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Why have PKK cemeteries become a target?

Kurdish militants in Turkey are accused of using cemeteries as military bases and ammunition depots.
Farhat Amat, a fighter from the Kurdistan Workers Party (PKK), guards a cemetery in the remote Qandil mountains near the Iraq-Iran border in Sulaimaniya, 330 km (205 miles) northeast of Baghdad, July 15, 2007. Amat takes care of the site, which holds 67 graves of PKK fighters killed in the movement's guerrilla war for a Kurdish state. Picture taken July 15, 2007.  To match feature IRAQ/TURKEY   REUTERS/Shamal Aqrawi (IRAQ) - RTR1S4KZ

DIYARBAKIR, Turkey — In the summer of 2013, unusual activity was underway in a rural area not far from Diyarbakir, the central city of Turkey’s mainly Kurdish southeast. Human remains — some of them two decades old and still unidentified — arrived in bags and coffins, exhumed from many locations across the southeast, as long lines of graves were dug. A new cemetery was being shaped, but it was not an ordinary one. The bones of 117 militants of the Kurdistan Workers Party (PKK), killed in clashes with the security forces since the early 1990s, were reburied at what was called the Harun Martyrs’ Cemetery. Named after a fallen PKK commander, the site was adorned with posters of jailed PKK leader Abdullah Ocalan and had the insignia of the outlawed group on its gate. Thousands of Kurds flocked to the cemetery for an inauguration ceremony in October, attended also by PKK militants and Kurdish parliament members.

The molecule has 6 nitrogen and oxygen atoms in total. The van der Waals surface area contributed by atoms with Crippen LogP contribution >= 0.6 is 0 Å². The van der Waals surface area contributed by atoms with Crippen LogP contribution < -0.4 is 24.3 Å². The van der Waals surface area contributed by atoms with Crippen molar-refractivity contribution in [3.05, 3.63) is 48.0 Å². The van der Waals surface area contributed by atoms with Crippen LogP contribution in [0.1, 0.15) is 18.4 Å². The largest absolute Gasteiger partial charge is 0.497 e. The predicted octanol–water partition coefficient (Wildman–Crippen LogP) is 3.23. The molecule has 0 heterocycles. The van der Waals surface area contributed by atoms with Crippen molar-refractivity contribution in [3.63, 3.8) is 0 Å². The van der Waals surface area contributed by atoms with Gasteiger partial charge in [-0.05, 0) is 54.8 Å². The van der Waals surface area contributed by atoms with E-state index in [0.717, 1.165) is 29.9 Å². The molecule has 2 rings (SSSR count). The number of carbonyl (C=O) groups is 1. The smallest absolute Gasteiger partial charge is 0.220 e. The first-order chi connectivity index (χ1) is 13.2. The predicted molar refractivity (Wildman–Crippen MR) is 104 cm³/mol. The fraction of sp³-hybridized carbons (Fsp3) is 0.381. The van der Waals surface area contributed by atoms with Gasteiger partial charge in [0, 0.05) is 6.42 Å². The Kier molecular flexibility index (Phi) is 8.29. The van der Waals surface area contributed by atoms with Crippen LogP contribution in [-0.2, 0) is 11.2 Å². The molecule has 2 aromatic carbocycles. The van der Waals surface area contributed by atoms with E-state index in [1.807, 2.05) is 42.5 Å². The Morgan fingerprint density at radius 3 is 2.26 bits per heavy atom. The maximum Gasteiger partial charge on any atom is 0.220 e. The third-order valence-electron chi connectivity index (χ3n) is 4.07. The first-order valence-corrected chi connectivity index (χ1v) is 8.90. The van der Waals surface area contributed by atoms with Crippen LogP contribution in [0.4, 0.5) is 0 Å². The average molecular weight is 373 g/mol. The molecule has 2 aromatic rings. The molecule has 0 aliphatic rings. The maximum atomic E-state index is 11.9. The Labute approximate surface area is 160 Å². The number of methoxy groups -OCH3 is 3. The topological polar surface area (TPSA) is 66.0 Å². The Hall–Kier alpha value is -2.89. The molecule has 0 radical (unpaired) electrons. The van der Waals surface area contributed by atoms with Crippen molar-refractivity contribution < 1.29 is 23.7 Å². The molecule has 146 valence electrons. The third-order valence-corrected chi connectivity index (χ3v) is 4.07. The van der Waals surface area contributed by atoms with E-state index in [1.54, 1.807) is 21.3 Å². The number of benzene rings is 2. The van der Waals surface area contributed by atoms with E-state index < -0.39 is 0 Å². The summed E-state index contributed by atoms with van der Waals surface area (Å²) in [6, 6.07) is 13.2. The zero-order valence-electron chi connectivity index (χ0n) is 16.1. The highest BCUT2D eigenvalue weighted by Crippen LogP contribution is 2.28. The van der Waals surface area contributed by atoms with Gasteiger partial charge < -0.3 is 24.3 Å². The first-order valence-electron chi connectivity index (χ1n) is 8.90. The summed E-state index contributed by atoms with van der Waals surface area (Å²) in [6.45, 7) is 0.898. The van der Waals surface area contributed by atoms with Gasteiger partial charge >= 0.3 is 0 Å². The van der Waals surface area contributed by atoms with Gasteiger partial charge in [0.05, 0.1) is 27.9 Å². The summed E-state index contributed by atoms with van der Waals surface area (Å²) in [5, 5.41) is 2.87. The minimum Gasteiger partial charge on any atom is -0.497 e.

The cemetery sprung up in the lull of cease-fire and settlement talks between Ankara and the PKK. Media coverage of the event sparked indignation that the PKK was overstepping the mark, and a judicial investigation was launched against leaders of the initiative. Nevertheless, the authorities did not touch the site.

In August 2014, however, a monument dedicated to Mahsum Korkmaz, the first commander of the PKK’s armed units, was erected at another PKK cemetery in the same region, prompting the security forces to take action. The monument was dismantled, but the cemetery remained untouched.

In the meantime, 17 other PKK cemeteries were built across the southeast. Turkish-born Kurdish fighters who died fighting the Islamic State (IS) in Syria and Iraqi Kurdistan were also laid to rest at those cemeteries in crowded funeral ceremonies, often coupled with demonstrations. Again, the authorities stopped short of any serious intervention against the cemeteries and the demonstrations.

Things, however, have changed since late July as the government resumed military operations against the PKK and the militants stepped up their own attacks. The peace process now lies in tatters, with Ankara charging that the PKK had exploited the lull to stockpile weapons and entrench itself in urban areas.

The cemeteries are back in the spotlight amid accusations that the PKK is using the sites as hideouts and bases. The Interior Ministry has reportedly ordered the demolition of the sites, though no official statement has been made on the issue. In mid-September, a military operation in the province of Mus targeted a PKK cemetery in the area. Walls and gravestones inscribed with PKK symbols were demolished. Members of the pro-Kurdish Peoples’ Democratic Party (HDP) claimed the destroyed structures included a mosque and a cemevi, the Alevi house of worship.